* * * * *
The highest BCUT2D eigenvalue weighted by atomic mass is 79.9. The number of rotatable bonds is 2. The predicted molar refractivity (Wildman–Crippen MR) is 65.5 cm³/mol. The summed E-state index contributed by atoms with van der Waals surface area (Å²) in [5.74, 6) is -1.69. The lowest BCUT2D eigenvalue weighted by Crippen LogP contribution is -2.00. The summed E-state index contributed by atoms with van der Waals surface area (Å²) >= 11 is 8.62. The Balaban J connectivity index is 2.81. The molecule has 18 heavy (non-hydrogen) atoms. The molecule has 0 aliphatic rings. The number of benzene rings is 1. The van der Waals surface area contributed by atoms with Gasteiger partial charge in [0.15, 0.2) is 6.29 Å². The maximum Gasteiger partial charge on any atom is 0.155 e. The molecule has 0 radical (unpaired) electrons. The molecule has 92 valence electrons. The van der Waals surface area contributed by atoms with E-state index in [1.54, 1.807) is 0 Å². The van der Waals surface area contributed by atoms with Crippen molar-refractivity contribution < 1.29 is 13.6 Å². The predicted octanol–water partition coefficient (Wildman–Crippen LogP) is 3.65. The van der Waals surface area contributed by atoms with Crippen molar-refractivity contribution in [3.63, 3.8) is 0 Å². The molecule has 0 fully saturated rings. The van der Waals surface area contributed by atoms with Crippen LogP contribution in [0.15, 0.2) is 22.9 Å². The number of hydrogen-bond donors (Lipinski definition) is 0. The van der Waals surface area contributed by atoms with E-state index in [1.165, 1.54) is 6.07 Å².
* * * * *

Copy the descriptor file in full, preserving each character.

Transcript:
The highest BCUT2D eigenvalue weighted by atomic mass is 79.9. The number of rotatable bonds is 2. The predicted molar refractivity (Wildman–Crippen MR) is 65.5 cm³/mol. The summed E-state index contributed by atoms with van der Waals surface area (Å²) in [5.74, 6) is -1.69. The lowest BCUT2D eigenvalue weighted by Crippen LogP contribution is -2.00. The summed E-state index contributed by atoms with van der Waals surface area (Å²) >= 11 is 8.62. The Balaban J connectivity index is 2.81. The molecule has 18 heavy (non-hydrogen) atoms. The molecule has 0 aliphatic rings. The number of benzene rings is 1. The van der Waals surface area contributed by atoms with Gasteiger partial charge in [0.15, 0.2) is 6.29 Å². The maximum Gasteiger partial charge on any atom is 0.155 e. The molecule has 0 radical (unpaired) electrons. The molecule has 92 valence electrons. The van der Waals surface area contributed by atoms with E-state index in [1.54, 1.807) is 0 Å². The van der Waals surface area contributed by atoms with Crippen molar-refractivity contribution < 1.29 is 13.6 Å². The predicted octanol–water partition coefficient (Wildman–Crippen LogP) is 3.65. The van der Waals surface area contributed by atoms with Crippen molar-refractivity contribution in [3.63, 3.8) is 0 Å². The molecule has 0 fully saturated rings. The van der Waals surface area contributed by atoms with Crippen LogP contribution in [0.15, 0.2) is 22.9 Å². The number of hydrogen-bond donors (Lipinski definition) is 0. The van der Waals surface area contributed by atoms with E-state index in [1.165, 1.54) is 6.07 Å².